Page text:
Wednesday, January 27th, 2016, was a momentous day for me. You see, that night, my mother and I finished watching the last episode of Downton Abbey, a show I have been avidly consuming since my mother got me hooked on it in mid-December. In that short amount of time, I've watched every episode from every season, and I've gotten so invested in these characters that it was difficult to say goodbye to them.
For those of you who are rolling your eyes right now and saying to yourselves "oh, Caleb, how could you like this show? It's so melodramatic and girly and annoying," please hear me out. I can probably guess that you haven't actually taken the time to watch the show, or else you most likely wouldn't be saying that. You see, I think that Downton Abbey is one of the finest pieces of media that has been made in the twenty-first century so far, and I think everyone, if they gave it the proper chance, could learn to love the show.
And that's not because I think that everyone deep inside has a love of British period dramas that they're suppressing, but simply because I have watched this show from beginning to end and it's just a dang good work of storytelling. The characters are so well-characterized that you feel like you know them as well as you know you're own family, even after you've only spent an hour or so in their company. And yet they can still do things that surprise you, just like a family member. But when you think back on why they did it, you can see exactly why, because of the foreshadowing the writers masterfully put in the show to give you the right mix of surprising yet inevitable.
As a storyteller and a lover of art, this show blew me away with its lovable and heart-wrenching characters, its intensity in all things plot, and its attention to detail in every piece of its setting. I learned more about the way of life in a Great House of early twentieth century England in these five weeks that I have been watching the show front to back than I have ever learned about any time period ever in that amount of time. And the show did not do it by giving me loads of setting exposition force-fed through bad dialogue and voice-over. It did it by allowing me to watch lives in progress and pick up on the details simply by showing me them in action.
If this show does anything right, it does show vs. tell right. And if you struggle with that as a storyteller, watch Downton Abbey. It will be an education in and of itself. This show knows how to show you a story and not tell one to you.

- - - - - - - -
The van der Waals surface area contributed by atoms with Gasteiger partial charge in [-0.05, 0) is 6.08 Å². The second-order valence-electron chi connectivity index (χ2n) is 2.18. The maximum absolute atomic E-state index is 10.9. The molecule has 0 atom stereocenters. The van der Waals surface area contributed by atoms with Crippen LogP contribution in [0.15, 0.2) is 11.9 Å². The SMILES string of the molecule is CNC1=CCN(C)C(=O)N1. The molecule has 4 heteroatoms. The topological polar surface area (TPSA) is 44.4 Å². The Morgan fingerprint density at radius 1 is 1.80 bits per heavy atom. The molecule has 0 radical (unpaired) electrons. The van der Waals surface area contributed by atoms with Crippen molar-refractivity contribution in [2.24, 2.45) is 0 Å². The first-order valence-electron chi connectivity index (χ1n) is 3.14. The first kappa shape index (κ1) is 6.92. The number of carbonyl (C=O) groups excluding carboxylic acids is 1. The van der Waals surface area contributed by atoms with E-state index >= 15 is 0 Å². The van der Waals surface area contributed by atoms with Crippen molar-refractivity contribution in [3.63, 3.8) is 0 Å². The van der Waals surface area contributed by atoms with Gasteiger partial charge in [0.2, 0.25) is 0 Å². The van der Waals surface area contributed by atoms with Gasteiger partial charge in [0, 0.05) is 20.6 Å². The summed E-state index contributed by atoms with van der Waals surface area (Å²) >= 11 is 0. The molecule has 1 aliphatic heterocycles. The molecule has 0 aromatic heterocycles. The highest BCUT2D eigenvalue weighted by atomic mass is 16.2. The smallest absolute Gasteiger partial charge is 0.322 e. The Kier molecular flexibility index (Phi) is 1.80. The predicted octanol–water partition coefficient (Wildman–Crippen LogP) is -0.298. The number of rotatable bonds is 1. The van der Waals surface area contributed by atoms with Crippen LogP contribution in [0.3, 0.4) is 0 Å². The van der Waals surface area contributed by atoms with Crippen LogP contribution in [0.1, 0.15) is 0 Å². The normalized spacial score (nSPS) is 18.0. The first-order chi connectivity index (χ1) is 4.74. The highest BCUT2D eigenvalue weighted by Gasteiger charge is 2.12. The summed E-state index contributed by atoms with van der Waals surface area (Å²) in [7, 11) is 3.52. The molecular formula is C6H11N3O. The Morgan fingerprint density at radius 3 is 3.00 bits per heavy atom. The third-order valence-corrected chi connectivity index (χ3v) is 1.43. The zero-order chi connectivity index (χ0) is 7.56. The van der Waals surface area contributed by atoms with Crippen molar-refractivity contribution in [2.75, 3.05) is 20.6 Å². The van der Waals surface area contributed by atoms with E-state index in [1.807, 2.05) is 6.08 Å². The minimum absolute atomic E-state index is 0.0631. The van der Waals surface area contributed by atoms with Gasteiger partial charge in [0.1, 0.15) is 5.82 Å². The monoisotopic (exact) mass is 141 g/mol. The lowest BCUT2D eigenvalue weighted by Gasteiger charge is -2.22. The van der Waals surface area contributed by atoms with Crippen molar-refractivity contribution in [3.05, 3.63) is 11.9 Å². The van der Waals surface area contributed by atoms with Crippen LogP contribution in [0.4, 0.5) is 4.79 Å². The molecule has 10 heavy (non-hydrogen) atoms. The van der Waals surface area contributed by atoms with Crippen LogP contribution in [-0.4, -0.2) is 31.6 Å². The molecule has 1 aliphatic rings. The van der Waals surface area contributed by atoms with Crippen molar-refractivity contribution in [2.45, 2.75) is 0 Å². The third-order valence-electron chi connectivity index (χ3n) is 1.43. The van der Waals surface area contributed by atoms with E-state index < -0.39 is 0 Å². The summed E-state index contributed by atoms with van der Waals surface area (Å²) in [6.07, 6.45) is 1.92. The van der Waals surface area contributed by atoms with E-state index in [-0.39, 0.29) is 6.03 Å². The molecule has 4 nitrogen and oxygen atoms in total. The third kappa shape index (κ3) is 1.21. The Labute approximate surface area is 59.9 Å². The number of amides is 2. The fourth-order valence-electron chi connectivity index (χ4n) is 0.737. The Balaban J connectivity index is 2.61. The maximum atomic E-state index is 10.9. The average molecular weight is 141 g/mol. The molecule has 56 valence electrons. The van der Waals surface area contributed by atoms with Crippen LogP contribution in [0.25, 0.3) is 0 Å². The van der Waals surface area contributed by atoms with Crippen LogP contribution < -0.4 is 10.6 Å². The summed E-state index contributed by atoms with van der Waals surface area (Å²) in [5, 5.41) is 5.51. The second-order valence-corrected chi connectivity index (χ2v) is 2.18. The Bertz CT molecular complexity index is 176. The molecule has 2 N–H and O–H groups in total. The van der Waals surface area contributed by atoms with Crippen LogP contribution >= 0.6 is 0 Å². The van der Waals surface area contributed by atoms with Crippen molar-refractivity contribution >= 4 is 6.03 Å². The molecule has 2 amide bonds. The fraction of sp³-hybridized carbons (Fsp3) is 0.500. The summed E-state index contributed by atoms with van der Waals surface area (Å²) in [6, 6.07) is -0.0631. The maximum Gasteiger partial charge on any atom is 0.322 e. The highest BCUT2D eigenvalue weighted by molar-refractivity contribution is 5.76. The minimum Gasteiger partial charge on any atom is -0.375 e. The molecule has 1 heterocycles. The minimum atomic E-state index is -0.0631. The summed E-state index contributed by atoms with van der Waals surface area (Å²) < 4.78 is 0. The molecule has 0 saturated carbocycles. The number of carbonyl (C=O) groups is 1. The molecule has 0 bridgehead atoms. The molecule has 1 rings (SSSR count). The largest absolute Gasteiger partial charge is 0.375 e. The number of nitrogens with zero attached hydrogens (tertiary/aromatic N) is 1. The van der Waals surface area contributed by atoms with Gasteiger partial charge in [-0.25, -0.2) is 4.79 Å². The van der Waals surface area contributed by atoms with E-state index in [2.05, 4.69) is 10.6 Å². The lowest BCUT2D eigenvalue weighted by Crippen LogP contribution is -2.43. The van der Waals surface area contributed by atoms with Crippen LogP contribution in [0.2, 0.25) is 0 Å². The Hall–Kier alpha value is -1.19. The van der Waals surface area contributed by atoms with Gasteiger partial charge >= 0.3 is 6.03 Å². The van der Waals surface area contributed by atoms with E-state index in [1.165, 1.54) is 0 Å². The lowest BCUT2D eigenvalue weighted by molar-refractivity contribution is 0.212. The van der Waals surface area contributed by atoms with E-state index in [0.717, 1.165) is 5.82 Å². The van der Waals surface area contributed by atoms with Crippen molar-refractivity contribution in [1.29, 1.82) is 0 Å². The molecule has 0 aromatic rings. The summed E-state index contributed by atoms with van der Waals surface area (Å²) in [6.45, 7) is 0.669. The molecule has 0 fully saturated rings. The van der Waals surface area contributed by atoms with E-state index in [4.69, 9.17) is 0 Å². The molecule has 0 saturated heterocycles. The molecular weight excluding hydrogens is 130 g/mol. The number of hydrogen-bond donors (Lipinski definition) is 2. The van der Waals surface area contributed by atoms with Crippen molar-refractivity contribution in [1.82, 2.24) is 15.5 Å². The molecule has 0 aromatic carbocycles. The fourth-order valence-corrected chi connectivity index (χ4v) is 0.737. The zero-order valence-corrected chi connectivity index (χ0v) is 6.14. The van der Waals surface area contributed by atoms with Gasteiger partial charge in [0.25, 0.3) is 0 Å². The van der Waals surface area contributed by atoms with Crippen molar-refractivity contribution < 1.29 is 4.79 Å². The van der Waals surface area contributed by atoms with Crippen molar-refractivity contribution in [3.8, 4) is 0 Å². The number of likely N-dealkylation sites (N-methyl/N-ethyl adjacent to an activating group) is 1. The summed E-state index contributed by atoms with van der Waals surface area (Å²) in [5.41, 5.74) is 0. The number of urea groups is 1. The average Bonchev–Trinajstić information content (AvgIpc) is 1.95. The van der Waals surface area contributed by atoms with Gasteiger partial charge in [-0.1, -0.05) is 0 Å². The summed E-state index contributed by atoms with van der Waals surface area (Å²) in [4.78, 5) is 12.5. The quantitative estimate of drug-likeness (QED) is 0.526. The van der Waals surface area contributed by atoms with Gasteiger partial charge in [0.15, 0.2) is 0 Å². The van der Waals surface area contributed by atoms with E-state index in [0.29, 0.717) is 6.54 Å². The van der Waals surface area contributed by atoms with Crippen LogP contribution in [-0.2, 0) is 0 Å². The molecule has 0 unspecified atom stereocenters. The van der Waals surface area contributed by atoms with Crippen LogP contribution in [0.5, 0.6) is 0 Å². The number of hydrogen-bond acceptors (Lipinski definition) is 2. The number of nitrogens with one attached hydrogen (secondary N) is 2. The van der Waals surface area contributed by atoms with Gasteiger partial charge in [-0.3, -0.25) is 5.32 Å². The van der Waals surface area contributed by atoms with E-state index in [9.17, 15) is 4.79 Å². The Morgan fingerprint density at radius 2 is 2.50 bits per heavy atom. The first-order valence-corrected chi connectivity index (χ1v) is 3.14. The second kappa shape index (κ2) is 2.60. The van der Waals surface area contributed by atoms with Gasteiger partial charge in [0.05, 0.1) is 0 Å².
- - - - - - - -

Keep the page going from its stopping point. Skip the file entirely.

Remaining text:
I have bawled watching this show. I have felt so much emotion through almost every episode of Downton Abbey, and that is the sign of great writing. I have become extremely critical of the media I consume as I get older, and I have gotten to the point where I simply won't settle for half-baked stories or bad characterization. I won't do it. And so the way this show has spoken to me, as a writer, proves to me that it is worth watching. Because I loved every minute of it, and there was almost never a moment when I felt like I had been cheated by the narrative. I never felt let-down. Of course, there were times when I felt a sick sense of "oh, I wish that wouldn't have happened, but it simply had to..." but those only made the experience more enjoyable, because it felt real.
Well, now that I've rambled on about how much I love this show, I suppose I should wrap this review up. The purpose of this post is not to talk about Downton Abbey and specific characters or episodes, but to give you a general sense of why I loved this show so much and why I think you would enjoy it too. You can learn a lot. About twentieth century England. About human nature. And about how to tell a darn good story.
Oh, and if you ever want to geek out with me about Downton Abbey, I will always be up for that. Because I love this show and I want everyone else to as well.